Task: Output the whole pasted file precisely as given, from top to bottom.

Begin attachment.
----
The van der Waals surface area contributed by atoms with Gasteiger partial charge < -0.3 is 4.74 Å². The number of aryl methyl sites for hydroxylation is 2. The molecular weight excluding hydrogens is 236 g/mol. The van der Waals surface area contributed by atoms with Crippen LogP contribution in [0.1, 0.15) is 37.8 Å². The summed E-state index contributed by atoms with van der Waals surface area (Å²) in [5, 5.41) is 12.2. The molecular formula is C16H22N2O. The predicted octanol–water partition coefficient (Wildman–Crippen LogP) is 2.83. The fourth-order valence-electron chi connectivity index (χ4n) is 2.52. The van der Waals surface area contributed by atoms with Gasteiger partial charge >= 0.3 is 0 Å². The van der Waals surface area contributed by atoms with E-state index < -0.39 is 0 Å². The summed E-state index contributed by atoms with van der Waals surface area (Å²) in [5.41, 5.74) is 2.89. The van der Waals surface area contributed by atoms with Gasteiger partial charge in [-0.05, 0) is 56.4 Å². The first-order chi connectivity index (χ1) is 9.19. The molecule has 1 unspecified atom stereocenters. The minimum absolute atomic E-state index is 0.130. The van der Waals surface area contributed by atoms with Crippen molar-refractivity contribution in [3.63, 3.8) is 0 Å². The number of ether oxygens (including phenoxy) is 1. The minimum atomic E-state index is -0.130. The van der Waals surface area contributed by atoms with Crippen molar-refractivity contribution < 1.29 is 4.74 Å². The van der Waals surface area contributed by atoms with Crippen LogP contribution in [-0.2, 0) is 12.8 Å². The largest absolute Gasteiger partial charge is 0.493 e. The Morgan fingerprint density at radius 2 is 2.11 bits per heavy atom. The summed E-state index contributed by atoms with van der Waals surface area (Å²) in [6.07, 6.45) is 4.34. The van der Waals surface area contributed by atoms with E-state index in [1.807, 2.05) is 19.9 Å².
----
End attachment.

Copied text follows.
The van der Waals surface area contributed by atoms with Gasteiger partial charge < -0.3 is 4.74 Å². The number of aryl methyl sites for hydroxylation is 2. The molecular weight excluding hydrogens is 236 g/mol. The van der Waals surface area contributed by atoms with Crippen LogP contribution in [0.1, 0.15) is 37.8 Å². The summed E-state index contributed by atoms with van der Waals surface area (Å²) in [5, 5.41) is 12.2. The molecular formula is C16H22N2O. The predicted octanol–water partition coefficient (Wildman–Crippen LogP) is 2.83. The fourth-order valence-electron chi connectivity index (χ4n) is 2.52. The van der Waals surface area contributed by atoms with Gasteiger partial charge >= 0.3 is 0 Å². The van der Waals surface area contributed by atoms with E-state index < -0.39 is 0 Å². The summed E-state index contributed by atoms with van der Waals surface area (Å²) in [5.41, 5.74) is 2.89. The van der Waals surface area contributed by atoms with Gasteiger partial charge in [-0.05, 0) is 56.4 Å². The first-order chi connectivity index (χ1) is 9.19. The molecule has 1 unspecified atom stereocenters. The minimum absolute atomic E-state index is 0.130. The van der Waals surface area contributed by atoms with Crippen molar-refractivity contribution in [3.63, 3.8) is 0 Å². The number of ether oxygens (including phenoxy) is 1. The minimum atomic E-state index is -0.130. The van der Waals surface area contributed by atoms with Crippen molar-refractivity contribution < 1.29 is 4.74 Å². The van der Waals surface area contributed by atoms with Crippen LogP contribution in [-0.2, 0) is 12.8 Å². The largest absolute Gasteiger partial charge is 0.493 e. The Morgan fingerprint density at radius 2 is 2.11 bits per heavy atom. The summed E-state index contributed by atoms with van der Waals surface area (Å²) in [6.07, 6.45) is 4.34. The van der Waals surface area contributed by atoms with E-state index in [1.807, 2.05) is 19.9 Å².